Edward Lear: An Introduction
As part of the exploration of Edward Lear’s Nonsense Songs Stories Botany & Alphabets, you can buy an anniversary copy of the book published by A Town Explores a Book. In his introduction to this edition, Sean Duggan, researcher for the group, writes about the connection Edward Lear has with St Leonards.
Edward Lear is world-famous for his nonsense poems, his limericks, his paintings and, during his lifetime, he was one of Britain’s best-known travel writers. Less well known is his long and fruitful association with Hastings and St Leonards.
He came here again and again between 1833 and 1863 seeking inspiration from nature and from the other artists who came here to paint. It was a place where he could escape his demanding social life in London and find the peace he needed to work.
Just a few years after James Burton founded St Leonards as a seaside resort for the aristocracy, Lear first stood on the beach there and did a sketch of the magnificent Marina. In 1852 he lived at a farm near Fairlight for three months with the Pre-Raphaelite artist Holman Hunt who taught him to paint in oils up on the cliffs.
The following year, when he sold his first major oil painting for £250, he was staying with Hasting’s MP Frederick North on Old London Road, and was so happy that he said he wanted to “hop on one leg all the way to Hastings.”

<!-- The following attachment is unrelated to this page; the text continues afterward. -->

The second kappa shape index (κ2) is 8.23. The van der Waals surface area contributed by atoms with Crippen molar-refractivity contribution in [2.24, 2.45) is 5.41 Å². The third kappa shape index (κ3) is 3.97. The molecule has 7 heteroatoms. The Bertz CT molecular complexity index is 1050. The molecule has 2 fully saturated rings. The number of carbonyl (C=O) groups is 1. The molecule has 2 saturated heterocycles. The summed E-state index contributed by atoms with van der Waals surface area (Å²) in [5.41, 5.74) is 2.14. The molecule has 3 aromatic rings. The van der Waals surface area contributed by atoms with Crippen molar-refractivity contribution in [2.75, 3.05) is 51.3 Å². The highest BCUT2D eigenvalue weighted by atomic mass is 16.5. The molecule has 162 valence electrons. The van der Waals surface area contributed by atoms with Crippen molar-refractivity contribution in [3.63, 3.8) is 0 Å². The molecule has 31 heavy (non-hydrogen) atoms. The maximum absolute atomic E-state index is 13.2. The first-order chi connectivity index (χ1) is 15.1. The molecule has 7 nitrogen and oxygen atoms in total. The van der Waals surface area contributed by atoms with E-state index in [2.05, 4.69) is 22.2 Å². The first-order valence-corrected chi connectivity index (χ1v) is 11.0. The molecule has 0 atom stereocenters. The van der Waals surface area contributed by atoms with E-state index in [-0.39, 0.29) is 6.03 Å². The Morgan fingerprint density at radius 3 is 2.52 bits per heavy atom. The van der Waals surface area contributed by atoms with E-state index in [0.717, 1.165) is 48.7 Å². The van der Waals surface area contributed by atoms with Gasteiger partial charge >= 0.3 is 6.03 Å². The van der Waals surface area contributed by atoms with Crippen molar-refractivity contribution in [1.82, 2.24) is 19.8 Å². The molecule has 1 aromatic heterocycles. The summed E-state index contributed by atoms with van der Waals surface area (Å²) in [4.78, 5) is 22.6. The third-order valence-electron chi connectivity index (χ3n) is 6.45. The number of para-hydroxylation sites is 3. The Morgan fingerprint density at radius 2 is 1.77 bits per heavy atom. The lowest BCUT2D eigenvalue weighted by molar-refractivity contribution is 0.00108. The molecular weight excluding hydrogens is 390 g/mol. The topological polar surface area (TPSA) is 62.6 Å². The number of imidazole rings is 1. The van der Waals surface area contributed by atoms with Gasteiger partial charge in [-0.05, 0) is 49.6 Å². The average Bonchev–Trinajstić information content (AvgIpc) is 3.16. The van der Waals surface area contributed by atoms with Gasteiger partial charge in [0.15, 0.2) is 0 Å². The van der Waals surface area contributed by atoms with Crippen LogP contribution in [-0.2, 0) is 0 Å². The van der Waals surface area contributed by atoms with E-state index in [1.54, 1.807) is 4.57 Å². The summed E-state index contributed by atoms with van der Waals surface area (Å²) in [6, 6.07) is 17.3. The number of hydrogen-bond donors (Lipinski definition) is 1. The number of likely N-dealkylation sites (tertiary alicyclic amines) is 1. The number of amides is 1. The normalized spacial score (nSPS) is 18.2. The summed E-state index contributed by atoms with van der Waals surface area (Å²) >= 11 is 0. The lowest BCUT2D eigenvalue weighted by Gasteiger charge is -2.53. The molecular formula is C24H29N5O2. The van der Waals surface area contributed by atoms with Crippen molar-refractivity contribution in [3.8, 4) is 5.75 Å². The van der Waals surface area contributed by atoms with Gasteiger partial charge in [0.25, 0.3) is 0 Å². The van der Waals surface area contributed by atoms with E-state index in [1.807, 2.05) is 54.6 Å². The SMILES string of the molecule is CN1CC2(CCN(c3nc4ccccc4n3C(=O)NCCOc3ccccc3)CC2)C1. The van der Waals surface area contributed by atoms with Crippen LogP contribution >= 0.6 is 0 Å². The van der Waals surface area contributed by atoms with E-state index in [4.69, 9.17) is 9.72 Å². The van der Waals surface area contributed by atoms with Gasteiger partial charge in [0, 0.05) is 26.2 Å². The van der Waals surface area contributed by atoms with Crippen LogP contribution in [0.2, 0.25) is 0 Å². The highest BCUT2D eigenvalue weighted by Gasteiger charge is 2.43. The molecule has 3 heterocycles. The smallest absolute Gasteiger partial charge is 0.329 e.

In 1859 he came down to stay several times, composing nonsense rhymes during the day and, at dusk, he used to “puddle along the shingly beach”. Two years later he was back, working on proofs for a new Book of Nonsense. He described a day by the beach in St Leonards in September that year as: “One of the purestly lovely days it is possible to see on earth.”
In 1867 he wrote The Owl and the Pussycat to cheer-up Frederick North’s granddaughter, Janet, who was ill at the time. Since the poem was first published in the 1871 edition of Nonsense Songs, Stories, Botany and Alphabets it has become his best-loved work, and was voted Britain’s favourite children’s poem.
• You can obtain copies from independent shops around the town from 16th April.
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